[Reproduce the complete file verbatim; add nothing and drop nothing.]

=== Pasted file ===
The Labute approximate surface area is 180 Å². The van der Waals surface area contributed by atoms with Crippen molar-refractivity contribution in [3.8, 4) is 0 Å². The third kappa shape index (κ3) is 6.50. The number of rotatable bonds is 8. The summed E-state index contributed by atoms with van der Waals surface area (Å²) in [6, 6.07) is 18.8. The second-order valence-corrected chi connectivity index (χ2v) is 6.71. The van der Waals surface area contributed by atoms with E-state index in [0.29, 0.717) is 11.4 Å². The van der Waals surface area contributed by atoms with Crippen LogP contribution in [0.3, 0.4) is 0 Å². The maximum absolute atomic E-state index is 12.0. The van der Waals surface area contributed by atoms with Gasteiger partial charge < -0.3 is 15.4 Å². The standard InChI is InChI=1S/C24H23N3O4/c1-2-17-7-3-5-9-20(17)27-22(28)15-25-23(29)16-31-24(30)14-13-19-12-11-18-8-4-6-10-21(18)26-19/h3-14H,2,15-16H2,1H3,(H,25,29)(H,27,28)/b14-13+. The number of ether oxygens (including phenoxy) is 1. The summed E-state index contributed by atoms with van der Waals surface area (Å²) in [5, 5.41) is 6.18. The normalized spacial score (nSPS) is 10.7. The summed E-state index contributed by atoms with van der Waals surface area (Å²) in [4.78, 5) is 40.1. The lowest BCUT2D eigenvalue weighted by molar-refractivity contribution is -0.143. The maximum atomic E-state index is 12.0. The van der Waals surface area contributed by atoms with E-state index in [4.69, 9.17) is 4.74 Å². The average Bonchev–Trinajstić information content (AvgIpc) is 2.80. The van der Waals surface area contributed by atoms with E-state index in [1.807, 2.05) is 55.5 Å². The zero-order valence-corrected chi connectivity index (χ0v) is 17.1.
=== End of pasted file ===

The Labute approximate surface area is 180 Å². The van der Waals surface area contributed by atoms with Crippen molar-refractivity contribution in [3.8, 4) is 0 Å². The third kappa shape index (κ3) is 6.50. The number of rotatable bonds is 8. The summed E-state index contributed by atoms with van der Waals surface area (Å²) in [6, 6.07) is 18.8. The second-order valence-corrected chi connectivity index (χ2v) is 6.71. The van der Waals surface area contributed by atoms with E-state index in [0.29, 0.717) is 11.4 Å². The van der Waals surface area contributed by atoms with Crippen LogP contribution in [0.3, 0.4) is 0 Å². The maximum absolute atomic E-state index is 12.0. The van der Waals surface area contributed by atoms with Gasteiger partial charge < -0.3 is 15.4 Å². The standard InChI is InChI=1S/C24H23N3O4/c1-2-17-7-3-5-9-20(17)27-22(28)15-25-23(29)16-31-24(30)14-13-19-12-11-18-8-4-6-10-21(18)26-19/h3-14H,2,15-16H2,1H3,(H,25,29)(H,27,28)/b14-13+. The number of ether oxygens (including phenoxy) is 1. The summed E-state index contributed by atoms with van der Waals surface area (Å²) in [5, 5.41) is 6.18. The normalized spacial score (nSPS) is 10.7. The summed E-state index contributed by atoms with van der Waals surface area (Å²) in [4.78, 5) is 40.1. The lowest BCUT2D eigenvalue weighted by molar-refractivity contribution is -0.143. The maximum atomic E-state index is 12.0. The van der Waals surface area contributed by atoms with E-state index in [4.69, 9.17) is 4.74 Å². The average Bonchev–Trinajstić information content (AvgIpc) is 2.80. The van der Waals surface area contributed by atoms with E-state index in [1.807, 2.05) is 55.5 Å². The zero-order valence-corrected chi connectivity index (χ0v) is 17.1.